Manufactured in Central Europe c.18th century. Fires bolts/quarrels at stuff you want to lethally injure. Engraved steel fittings and bow, with decorative pompons and cloth bands, ivory-inlaid stock. A very fancy missile weapon, unlike many stonebows and slurbows of the same era this one appears to have been made to hunt larger animals, something rare in the age of gunpowder.
In a world where demons and
angels are hunted for the price of their wings by humans, will there ever be a
chance for a hopeless love ─precisely between the hunter and the
believers call you. There’s hilarity in the sickening irony of the noun; a
twist of syllables on tongue that drips with a sense of unrestricted
conviction. They worship what they grow up knowing are virtuous and they curse
the demons, shuddering at the mere thought. Defiled creatures, they
hiss spitefully as if the words alone are toxic in their mouth.
runs along the line of blind loyalty and apparent scorn.
they know that the worst kind of evil is the one they can’t see?
who see beyond the pale of faultless masks masqueraded by the angels, they are
the ones that truly transcend the limit of human capabilities. Loaded on guns,
sheathed daggers strapped on legs, they are set for the hunt. Values are
discarded for the high of the chase, poaching for the intricacies of angels’
wings. They call themselves ─hunters.
Italian poet of the 16th century, best known for his poem Gerusalemme liberata (Jerusalem Delivered, 1581), in which he depicts a highly imaginative version of the combats between Christians and Muslims at the end of the First Crusade, during the Siege of Jerusalem. He suffered from mental illness and died a few days before he was due to be crowned as the king of poets by the Pope. Until the beginning of the 20th century, Tasso remained one of the most widely read poets in Europe. (Wikipedia)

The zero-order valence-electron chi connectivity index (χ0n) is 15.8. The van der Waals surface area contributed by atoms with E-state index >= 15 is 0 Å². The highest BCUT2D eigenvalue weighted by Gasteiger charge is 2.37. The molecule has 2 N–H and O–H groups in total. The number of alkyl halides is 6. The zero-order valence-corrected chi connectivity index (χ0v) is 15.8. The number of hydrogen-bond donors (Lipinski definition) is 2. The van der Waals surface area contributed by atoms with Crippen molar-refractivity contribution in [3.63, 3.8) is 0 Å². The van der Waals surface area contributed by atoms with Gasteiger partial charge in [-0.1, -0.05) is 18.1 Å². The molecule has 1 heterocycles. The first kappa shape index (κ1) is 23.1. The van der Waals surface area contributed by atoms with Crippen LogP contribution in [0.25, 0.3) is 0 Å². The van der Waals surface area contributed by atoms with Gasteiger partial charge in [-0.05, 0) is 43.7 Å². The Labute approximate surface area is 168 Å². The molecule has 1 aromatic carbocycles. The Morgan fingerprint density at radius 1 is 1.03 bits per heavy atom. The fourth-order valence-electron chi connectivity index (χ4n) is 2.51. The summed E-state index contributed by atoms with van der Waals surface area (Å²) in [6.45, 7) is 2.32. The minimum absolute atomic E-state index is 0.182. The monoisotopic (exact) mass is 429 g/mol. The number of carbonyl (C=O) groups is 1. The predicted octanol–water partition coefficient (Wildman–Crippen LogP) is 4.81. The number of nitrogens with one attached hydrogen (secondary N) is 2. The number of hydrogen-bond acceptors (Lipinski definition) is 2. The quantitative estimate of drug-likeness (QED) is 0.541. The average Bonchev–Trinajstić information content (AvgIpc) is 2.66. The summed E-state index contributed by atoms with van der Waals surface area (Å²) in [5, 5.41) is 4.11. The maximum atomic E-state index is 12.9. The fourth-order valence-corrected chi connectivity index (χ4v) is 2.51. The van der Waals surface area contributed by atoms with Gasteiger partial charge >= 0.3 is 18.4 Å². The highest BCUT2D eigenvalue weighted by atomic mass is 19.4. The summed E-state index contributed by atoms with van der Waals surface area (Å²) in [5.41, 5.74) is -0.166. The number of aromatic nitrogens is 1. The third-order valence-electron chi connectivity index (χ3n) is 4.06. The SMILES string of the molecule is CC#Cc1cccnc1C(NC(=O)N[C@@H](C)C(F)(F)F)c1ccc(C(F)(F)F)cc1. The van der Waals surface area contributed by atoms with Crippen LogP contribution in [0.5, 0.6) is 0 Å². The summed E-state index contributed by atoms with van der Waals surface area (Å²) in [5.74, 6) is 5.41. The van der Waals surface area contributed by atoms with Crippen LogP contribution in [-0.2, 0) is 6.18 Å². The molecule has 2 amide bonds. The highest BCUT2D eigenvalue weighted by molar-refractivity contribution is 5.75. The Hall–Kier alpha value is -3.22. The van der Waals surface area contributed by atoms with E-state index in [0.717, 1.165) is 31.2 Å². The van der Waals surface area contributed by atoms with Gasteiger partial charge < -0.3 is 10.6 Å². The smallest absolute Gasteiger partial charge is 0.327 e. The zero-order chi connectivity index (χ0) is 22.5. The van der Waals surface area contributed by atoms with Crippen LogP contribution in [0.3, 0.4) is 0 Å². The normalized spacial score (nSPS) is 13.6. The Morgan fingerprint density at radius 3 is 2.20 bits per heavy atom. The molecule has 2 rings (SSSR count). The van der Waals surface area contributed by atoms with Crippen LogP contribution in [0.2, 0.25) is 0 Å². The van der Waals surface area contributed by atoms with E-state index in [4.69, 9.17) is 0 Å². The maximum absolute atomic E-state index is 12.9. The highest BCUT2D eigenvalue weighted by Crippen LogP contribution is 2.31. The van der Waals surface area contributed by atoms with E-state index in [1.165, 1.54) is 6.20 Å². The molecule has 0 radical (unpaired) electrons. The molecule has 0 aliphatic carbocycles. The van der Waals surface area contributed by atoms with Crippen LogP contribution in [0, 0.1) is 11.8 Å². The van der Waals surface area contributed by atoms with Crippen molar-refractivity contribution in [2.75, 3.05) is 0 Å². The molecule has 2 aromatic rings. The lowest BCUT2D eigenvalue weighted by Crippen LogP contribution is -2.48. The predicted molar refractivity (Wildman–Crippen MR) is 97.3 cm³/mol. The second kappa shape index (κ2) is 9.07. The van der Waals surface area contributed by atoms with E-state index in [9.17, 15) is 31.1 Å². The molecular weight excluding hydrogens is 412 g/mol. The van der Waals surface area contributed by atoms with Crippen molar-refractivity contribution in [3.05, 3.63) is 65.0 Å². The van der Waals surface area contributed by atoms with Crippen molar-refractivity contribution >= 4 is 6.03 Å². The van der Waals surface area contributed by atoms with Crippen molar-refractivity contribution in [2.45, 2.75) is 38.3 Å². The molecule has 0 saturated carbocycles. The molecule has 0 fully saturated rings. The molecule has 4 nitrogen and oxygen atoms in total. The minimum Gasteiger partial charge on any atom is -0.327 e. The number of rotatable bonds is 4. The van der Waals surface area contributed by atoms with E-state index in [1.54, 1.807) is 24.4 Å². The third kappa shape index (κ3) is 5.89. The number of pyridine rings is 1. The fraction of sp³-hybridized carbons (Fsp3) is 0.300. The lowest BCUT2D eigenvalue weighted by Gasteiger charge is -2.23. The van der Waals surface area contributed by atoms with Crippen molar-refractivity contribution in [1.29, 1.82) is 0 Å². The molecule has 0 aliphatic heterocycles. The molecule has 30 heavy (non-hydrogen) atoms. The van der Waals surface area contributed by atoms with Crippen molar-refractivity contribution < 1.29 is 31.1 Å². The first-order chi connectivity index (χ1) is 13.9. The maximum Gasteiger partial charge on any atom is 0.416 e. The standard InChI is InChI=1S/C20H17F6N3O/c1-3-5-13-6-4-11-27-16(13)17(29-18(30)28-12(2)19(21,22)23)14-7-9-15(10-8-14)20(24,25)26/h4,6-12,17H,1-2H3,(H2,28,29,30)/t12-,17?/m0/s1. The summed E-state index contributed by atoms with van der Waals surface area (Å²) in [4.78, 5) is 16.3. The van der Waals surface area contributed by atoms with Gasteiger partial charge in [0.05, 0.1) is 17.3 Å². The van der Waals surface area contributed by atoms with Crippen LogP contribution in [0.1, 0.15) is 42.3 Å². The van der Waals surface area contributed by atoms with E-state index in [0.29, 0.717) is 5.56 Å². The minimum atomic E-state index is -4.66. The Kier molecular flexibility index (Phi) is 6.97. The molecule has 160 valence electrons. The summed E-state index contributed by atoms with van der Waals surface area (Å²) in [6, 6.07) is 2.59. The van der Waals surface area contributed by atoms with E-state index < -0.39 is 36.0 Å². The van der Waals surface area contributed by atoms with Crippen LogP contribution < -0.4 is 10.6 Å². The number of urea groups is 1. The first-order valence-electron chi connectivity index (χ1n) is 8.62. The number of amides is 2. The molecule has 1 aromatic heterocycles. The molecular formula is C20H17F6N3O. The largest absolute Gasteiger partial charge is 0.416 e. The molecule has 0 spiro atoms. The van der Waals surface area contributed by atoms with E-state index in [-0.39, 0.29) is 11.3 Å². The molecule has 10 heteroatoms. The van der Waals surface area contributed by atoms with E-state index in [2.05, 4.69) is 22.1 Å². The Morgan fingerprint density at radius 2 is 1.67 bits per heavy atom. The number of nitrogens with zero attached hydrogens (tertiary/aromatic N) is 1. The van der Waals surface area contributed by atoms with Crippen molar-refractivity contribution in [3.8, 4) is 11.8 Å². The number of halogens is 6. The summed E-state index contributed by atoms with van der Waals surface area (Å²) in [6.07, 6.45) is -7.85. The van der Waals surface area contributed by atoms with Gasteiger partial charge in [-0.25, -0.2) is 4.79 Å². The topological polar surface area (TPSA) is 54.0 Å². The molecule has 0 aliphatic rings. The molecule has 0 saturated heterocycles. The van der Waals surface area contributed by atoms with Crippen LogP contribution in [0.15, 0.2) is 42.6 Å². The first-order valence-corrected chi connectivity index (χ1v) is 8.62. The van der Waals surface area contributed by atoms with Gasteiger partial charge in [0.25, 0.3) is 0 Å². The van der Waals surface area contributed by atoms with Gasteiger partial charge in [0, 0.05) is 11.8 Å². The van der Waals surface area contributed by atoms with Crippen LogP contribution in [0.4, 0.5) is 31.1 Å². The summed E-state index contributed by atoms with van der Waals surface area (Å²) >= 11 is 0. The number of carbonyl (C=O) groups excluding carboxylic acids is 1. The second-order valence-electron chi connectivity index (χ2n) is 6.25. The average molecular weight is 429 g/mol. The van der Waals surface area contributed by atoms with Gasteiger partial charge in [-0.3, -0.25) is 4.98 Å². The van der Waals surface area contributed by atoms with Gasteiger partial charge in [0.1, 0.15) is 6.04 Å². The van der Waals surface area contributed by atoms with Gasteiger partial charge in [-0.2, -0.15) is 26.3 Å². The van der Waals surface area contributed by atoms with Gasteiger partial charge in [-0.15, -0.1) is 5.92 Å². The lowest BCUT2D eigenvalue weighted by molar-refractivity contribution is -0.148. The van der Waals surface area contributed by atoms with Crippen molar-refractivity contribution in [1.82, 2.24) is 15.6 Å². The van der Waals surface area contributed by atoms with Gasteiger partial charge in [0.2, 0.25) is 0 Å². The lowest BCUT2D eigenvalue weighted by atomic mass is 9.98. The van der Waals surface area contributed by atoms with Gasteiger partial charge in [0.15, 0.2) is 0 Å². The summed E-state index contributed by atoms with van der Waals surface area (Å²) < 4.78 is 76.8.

From our stacks: 1. Frontispiece “Tasso From a Portrait Engraved by Raphael Morgen” from The Jerusalem Delivered of Torquato Tasso. Translated into English Spenserian Verse, with A Life of the Author: By J. H. Wiffen. Third American from the last English Edition. Illustrated with Six Fine Steel Engravings. New York: D. Appleton & Co., 1851. 2. Title page from Tasso’s Jerusalem Delivered, An Heroic Poem. With Notes and occasional Illustrations. translated by The Reverend J. H. Hunt, A.M. In Two Volumes. Vol. I London: Printed for J. Mawman; By T. Miller, 1818. 3. Frontispiece “Torquato Tasso. Photogravure from the original painting by Wilhelm von Kaulbach.” 4. “Tasso at the Court of Ferrara. (Tasso reading “Jerusalem Delivered” to the Sisters of the Duke of Ferrara.) Photogravure from the original painting by Edouard Ender.” from Jerusalem Delivered By Torquato Tasso. Translated by Edward Fairfax. Edited by Henry Morley, LL.D. Revised Edition. New York: The Colonial Press, 1901.
Harold can still feel John’s presence in the room. The man is silent like panther, even his breath barely makes any noise, but Harold has been able to detect his proximity for quite a while now. It is unmistakable in the absence of the vacuum he leaves behind when he isn’t around; both in the library, and in Finch’s heart.